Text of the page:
You can’t teach an old dog new tricks
Mimpi is a gorgeous and whimsical platform-adventure with touchscreen controls about a little white dog who discovers one morning that his master has gone missing. So like any good dog, he decides to venture out past his peaceful home and scour the dangerous lands of the earth to find out just where his master went off to.
The story and presentation are some of the biggest strengths here in Mimpi, as everything gets told completely without dialogue, and actually gives you a deeper sense of engagement in both the characters and the narrative than most text-heavy games do these days. The graphics are wonderfully bright, with an almost paper-like quality to them at times, and Mimpi’s animations are especially fluid and adorable as he hops and platforms along hills, logs, sleepy fish heads, and everything else you can think of in between!
But the big twist here is that a lot of objects in the game environment can actually be moved and manipulated by the touch of your finger: something you’ll be needing to do a lot of if you want to traverse most of the game’s trickier platforming sections and puzzle scenes (not to mention the odd and rather out-of-place hidden object scenes you’ll be asked to complete at the end of each larger level).
The visuals and world design are the true shining stars here in Mimpi, as everything feels like one enormous and interconnected sidescrolling stage, that takes you through all sorts of different environments from hillsides and forests, to beaches and underwater caves (Mimpi gets to ride around in a giant air bubble during these sections). It’s true that you’ll never see the same location twice in the game, and the optional bone collectables provide an extra splash of challenge, which unlock cute comic strip stories in the gallery; in addition to the rarer light bulb collectables, which give you an extra hint when you need some help on how to proceed.
Unfortunately, a lot of the time the platforming and world manipulation segments work much better in theory than they actually do in execution here in Mimpi. One of the more common uses of these intertwined gameplay mechanics is in moveable clouds that you’ll have to drag into position to help Mimpi reach higher ledges or faraway platforms. But of course, you can’t move the clouds if Mimpi is standing on them, so you’ll need to hit the jump button, quickly move the cloud into position, and then use the directional buttons to adjust Mimpi’s landing on the freshly-moved cloud, all within a mere second or two.
Yes, it gets as awkward and frustrating as it sounds, and the constant switching back and forth between the actual input controls and the objects you can touch in the game world becomes a huge stumbling block in the overall experience. And then there are the straight-up puzzles in the game, which are always devoid of any kind of instruction or indication that they even are, in fact, puzzles. Oh, the puzzle designs in this game.
While most of the puzzles in Mimpi have a good amount of variety to them, the majority of solutions are incredibly frustrating to figure out on your own, and the real dearth of hint light bulb collectables that get dispersed throughout the game world becomes immediately apparent after these areas. For instance, sometimes everything you’ll need to complete a puzzle will extend beyond a single fire hydrant checkpoint: forcing you to backtrack in the game, in hopes that some required events that are needed to move forward will trigger again (sometimes they will, and sometimes they won’t).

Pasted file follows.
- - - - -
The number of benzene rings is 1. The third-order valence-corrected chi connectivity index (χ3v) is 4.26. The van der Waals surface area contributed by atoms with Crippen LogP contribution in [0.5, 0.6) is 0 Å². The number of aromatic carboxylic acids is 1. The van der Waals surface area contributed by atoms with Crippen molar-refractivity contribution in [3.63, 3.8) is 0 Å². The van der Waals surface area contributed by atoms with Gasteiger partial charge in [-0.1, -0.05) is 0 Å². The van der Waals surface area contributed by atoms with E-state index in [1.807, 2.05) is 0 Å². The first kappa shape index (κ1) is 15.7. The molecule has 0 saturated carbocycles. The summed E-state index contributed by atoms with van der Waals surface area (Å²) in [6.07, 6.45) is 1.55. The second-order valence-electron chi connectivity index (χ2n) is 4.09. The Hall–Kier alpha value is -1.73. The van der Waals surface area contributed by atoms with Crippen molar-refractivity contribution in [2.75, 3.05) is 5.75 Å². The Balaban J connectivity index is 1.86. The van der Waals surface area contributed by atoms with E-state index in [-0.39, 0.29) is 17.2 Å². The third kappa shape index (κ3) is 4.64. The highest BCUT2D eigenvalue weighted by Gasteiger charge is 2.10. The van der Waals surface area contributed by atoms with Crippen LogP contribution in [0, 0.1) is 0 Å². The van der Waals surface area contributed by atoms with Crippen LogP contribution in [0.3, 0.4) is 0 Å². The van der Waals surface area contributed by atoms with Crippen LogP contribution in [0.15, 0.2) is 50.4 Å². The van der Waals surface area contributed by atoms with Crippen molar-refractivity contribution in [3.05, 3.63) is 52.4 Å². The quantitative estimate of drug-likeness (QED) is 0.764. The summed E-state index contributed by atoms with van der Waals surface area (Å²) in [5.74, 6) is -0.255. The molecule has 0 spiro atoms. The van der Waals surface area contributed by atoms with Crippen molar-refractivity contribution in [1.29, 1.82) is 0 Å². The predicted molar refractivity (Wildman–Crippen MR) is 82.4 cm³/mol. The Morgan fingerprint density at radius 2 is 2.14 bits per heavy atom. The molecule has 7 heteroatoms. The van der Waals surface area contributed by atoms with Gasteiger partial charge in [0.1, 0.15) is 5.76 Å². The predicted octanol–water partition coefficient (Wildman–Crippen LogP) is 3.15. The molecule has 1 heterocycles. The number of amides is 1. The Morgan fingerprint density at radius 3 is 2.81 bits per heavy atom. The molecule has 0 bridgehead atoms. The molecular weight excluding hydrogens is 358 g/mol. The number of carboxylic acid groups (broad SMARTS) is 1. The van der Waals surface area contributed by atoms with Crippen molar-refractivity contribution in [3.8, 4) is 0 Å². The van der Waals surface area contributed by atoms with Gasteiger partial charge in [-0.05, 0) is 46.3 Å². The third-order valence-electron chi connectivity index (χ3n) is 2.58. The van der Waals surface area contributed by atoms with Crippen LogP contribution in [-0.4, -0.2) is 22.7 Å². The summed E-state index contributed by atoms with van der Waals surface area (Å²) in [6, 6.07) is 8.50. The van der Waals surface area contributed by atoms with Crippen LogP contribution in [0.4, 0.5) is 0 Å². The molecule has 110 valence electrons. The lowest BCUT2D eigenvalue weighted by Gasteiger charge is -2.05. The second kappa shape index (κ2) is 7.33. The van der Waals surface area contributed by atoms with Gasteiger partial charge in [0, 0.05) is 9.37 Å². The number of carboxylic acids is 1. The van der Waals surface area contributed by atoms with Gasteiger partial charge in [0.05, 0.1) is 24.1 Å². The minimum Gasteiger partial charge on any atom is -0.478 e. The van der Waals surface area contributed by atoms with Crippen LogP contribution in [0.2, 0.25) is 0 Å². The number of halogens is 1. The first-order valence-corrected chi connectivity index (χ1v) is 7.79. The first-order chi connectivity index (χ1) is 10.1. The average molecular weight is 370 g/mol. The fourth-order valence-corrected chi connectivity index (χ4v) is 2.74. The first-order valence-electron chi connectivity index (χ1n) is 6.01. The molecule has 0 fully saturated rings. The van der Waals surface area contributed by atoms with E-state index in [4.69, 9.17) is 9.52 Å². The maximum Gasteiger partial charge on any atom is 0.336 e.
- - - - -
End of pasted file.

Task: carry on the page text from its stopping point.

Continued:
Considering how cumbersome it is for Mimpi to travel backwards along the slowly panning screen, sometimes the only option is to go back to the level select screen and start over from a previous checkpoint. That is, of course, if you have any idea that you even need to backtrack, as most puzzles in the game are so vague and illogical that it could be anyone’s guess as to where and how you’re expected to solve it.
And I’ll tell you something too: I almost wasn’t able to complete my review of the game at all this week, because I got horribly stuck on one particular section in level two, where I came upon an impassable sailboat on the surface of the water, with Mimpi trapped in his air bubble in the water down below. I remained at this spot without a clue for several days, having literally tapped on everything around me, my supply of light bulb hints completed depleted, and no means to buy additional ones due to a strange non-localized in-app purchase menu.
It took some deep scouring of the internet to finally figure out how to proceed, and I’ll tell you that it involves another one of those backtracking instances that I outlined just above, and I’m still trying to wrap my head around the actual logistics of what the game decided to be the solution in this case. And sadly, I would only make it to a handful of other fire hydrant checkpoints beyond this until I hit another brick wall and had to jump back onto my computer for help again.
As a basic sidescrolling platformer game, Mimpi especially shines in its creative and colorful design, full of massive level landscapes that seamlessly blend into one another and constantly create a sense that you’re venturing farther and farther from home. However, it’s during the moments when the game tries to incorporate its interactive world and puzzle elements into the actual platforming that things start to go haywire.
Not only is it a lesson in patience to try and navigate the two different control schemes needed at once to complete some of the platforming segments, but most of the puzzles themselves go beyond the infuriation of “adventure game logic.” So whether or not Mimpi finds his master at the end of the day, he’ll have certainly traversed a great deal of imbalanced odds along the way: in the shifting platforms themselves, and the actual gameplay design.